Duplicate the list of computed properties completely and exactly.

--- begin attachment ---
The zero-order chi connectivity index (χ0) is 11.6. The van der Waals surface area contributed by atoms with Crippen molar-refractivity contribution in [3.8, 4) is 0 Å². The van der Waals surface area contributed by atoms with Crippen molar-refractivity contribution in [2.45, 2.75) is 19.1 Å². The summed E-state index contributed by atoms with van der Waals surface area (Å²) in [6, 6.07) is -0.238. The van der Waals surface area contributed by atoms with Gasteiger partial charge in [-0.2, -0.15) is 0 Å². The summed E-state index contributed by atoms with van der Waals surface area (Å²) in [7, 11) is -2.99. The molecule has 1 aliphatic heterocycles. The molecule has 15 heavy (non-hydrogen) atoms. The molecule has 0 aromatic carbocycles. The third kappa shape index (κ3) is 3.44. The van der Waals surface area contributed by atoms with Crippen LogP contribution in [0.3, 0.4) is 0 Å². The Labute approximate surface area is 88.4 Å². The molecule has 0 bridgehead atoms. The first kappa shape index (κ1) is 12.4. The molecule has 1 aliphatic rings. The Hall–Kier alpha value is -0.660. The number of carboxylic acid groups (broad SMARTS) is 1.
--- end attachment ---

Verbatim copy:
The zero-order chi connectivity index (χ0) is 11.6. The van der Waals surface area contributed by atoms with Crippen molar-refractivity contribution in [3.8, 4) is 0 Å². The van der Waals surface area contributed by atoms with Crippen molar-refractivity contribution in [2.45, 2.75) is 19.1 Å². The summed E-state index contributed by atoms with van der Waals surface area (Å²) in [6, 6.07) is -0.238. The van der Waals surface area contributed by atoms with Gasteiger partial charge in [-0.2, -0.15) is 0 Å². The summed E-state index contributed by atoms with van der Waals surface area (Å²) in [7, 11) is -2.99. The molecule has 1 aliphatic heterocycles. The molecule has 15 heavy (non-hydrogen) atoms. The molecule has 0 aromatic carbocycles. The third kappa shape index (κ3) is 3.44. The van der Waals surface area contributed by atoms with Crippen LogP contribution in [0.3, 0.4) is 0 Å². The Labute approximate surface area is 88.4 Å². The molecule has 0 bridgehead atoms. The first kappa shape index (κ1) is 12.4. The molecule has 1 aliphatic rings. The Hall–Kier alpha value is -0.660. The number of carboxylic acid groups (broad SMARTS) is 1.